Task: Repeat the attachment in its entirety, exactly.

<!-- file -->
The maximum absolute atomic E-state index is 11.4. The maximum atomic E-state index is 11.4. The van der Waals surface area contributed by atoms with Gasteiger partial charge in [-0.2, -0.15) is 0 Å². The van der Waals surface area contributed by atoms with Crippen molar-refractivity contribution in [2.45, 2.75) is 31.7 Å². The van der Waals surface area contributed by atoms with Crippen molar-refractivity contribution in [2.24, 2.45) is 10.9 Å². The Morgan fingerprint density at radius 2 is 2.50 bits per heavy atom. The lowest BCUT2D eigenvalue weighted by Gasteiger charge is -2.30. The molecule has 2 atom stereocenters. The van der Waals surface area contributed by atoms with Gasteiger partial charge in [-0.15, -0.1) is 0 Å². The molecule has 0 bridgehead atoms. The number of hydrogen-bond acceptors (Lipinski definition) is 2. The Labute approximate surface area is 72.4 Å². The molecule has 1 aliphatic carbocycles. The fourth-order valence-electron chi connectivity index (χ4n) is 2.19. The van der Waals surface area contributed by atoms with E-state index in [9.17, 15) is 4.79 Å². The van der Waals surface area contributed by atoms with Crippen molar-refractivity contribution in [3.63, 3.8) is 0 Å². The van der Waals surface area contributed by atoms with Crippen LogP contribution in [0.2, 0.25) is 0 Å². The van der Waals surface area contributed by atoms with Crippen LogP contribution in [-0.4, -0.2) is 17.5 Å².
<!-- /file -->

The maximum absolute atomic E-state index is 11.4. The maximum atomic E-state index is 11.4. The van der Waals surface area contributed by atoms with Gasteiger partial charge in [-0.2, -0.15) is 0 Å². The van der Waals surface area contributed by atoms with Crippen molar-refractivity contribution in [2.45, 2.75) is 31.7 Å². The van der Waals surface area contributed by atoms with Crippen molar-refractivity contribution in [2.24, 2.45) is 10.9 Å². The Morgan fingerprint density at radius 2 is 2.50 bits per heavy atom. The lowest BCUT2D eigenvalue weighted by Gasteiger charge is -2.30. The molecule has 2 atom stereocenters. The van der Waals surface area contributed by atoms with Gasteiger partial charge in [-0.15, -0.1) is 0 Å². The molecule has 0 bridgehead atoms. The number of hydrogen-bond acceptors (Lipinski definition) is 2. The Labute approximate surface area is 72.4 Å². The molecule has 1 aliphatic carbocycles. The fourth-order valence-electron chi connectivity index (χ4n) is 2.19. The van der Waals surface area contributed by atoms with E-state index in [9.17, 15) is 4.79 Å². The van der Waals surface area contributed by atoms with Crippen molar-refractivity contribution in [3.63, 3.8) is 0 Å². The van der Waals surface area contributed by atoms with Crippen LogP contribution in [0.2, 0.25) is 0 Å². The van der Waals surface area contributed by atoms with Crippen LogP contribution in [-0.4, -0.2) is 17.5 Å².